Kreuziger cleared by Czech Olympic Committee over biological passport doping case
Two days before the Elite time trial and six days before the Elite road race at cycling’s world championships, Roman Kreuziger has been given a green light to return to competition by the Czech Olympic Committee (COC)’s arbitration panel.
The Tinkoff Saxo rider had been under investigation for possible blood doping after biological passport anomalies were detected by the Cycling Anti-Doping Foundation (CADF). He was not selected for the Tour de France by his team but at the end of July it said that it intended allowing him to ride the Vuelta a España.
The UCI then followed up on the team’s declaration by saying that it was handing the rider a provisional sanction. This action blocked his return in the Tour of Poland, and made his planned participation in the Vuelta a España unlikely. Kreuziger then appealed that provisional suspension to the Court of Arbitration for Sport (CAS), but it confirmed the CADF course of action on August 21st.
Announcing the decision of the arbitration panel, the COC said that Kreuziger ‘did not violate anti-doping rules.’
It said that it had assessed the existing evidence plus expert reports and opinions submitted by the various parties to the commission.
“The commission took account of the fact that the value of the athlete’s Biological Passport did not exceed the so-called basal (extreme) values, taking into account expert opinions submitted by the International Cycling Federation and by the athlete called.”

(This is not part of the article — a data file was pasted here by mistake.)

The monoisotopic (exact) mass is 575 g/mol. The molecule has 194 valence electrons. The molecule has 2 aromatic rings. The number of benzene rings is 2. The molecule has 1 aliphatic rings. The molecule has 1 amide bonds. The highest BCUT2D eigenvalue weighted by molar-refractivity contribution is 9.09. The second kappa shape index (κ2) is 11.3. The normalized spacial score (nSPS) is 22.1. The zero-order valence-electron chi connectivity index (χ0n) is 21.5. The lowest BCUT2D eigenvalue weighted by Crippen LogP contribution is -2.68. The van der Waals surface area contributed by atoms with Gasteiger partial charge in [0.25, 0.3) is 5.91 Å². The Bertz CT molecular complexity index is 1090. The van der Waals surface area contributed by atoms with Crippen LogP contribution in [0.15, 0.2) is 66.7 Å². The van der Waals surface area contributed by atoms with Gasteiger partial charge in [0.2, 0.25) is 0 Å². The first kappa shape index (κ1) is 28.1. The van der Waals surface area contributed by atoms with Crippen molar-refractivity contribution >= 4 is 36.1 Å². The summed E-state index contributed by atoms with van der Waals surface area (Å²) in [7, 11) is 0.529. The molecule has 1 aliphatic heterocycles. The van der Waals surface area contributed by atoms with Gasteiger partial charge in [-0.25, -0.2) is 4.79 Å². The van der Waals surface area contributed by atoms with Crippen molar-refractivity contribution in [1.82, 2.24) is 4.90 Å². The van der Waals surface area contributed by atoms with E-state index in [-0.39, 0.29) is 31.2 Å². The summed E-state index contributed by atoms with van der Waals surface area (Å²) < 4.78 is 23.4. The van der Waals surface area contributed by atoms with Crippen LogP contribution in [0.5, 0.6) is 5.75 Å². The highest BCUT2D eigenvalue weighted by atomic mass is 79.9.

It said that Kreuziger argued against the charges and that the COC had concluded that he was telling the truth and that there was no proof he had violated anti-doping regulations.
The COC said that appeals may be submitted to CAS within one month.
In the meantime, Kreuziger is free to take his place on the Czech team for the worlds.
The UCI has issued a initial reaction, confirming receipt of the ruling.
“The UCI takes note of the decision to acquit the rider and will consider the possibility of appealing the decision to the Court of Arbitration for Sport, as provided under the UCI Anti-Doping Rules,” it stated.
“At this stage, with the relevant appeal windows opened, the UCI will not make any further comment on the case.”
The COC decision will once again turn the focus on the question of national federations and committees making rulings concerning their own athletes. In the past the UCI expressed dissatisfaction with this, with the Alberto Contador case and others showing that appeals are possible.